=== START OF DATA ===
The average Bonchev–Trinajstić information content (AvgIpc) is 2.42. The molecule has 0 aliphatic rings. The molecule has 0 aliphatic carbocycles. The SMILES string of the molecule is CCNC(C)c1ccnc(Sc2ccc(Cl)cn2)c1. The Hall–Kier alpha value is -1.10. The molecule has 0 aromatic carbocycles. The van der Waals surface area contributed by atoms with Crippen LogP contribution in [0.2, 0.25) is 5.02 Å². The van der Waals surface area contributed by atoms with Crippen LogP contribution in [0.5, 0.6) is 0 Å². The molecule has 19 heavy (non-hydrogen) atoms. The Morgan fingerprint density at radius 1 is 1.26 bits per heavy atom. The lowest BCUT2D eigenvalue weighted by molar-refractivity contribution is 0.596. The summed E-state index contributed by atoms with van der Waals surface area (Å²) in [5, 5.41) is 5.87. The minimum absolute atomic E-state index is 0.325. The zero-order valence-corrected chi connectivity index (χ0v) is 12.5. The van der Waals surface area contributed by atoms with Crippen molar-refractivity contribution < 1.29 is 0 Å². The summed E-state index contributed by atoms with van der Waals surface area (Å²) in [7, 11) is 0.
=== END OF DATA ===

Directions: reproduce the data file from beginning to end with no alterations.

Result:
The average Bonchev–Trinajstić information content (AvgIpc) is 2.42. The molecule has 0 aliphatic rings. The molecule has 0 aliphatic carbocycles. The SMILES string of the molecule is CCNC(C)c1ccnc(Sc2ccc(Cl)cn2)c1. The Hall–Kier alpha value is -1.10. The molecule has 0 aromatic carbocycles. The van der Waals surface area contributed by atoms with Crippen LogP contribution in [0.2, 0.25) is 5.02 Å². The van der Waals surface area contributed by atoms with Crippen LogP contribution in [0.5, 0.6) is 0 Å². The molecule has 19 heavy (non-hydrogen) atoms. The Morgan fingerprint density at radius 1 is 1.26 bits per heavy atom. The lowest BCUT2D eigenvalue weighted by molar-refractivity contribution is 0.596. The summed E-state index contributed by atoms with van der Waals surface area (Å²) in [5, 5.41) is 5.87. The minimum absolute atomic E-state index is 0.325. The zero-order valence-corrected chi connectivity index (χ0v) is 12.5. The van der Waals surface area contributed by atoms with Crippen molar-refractivity contribution < 1.29 is 0 Å². The summed E-state index contributed by atoms with van der Waals surface area (Å²) in [7, 11) is 0.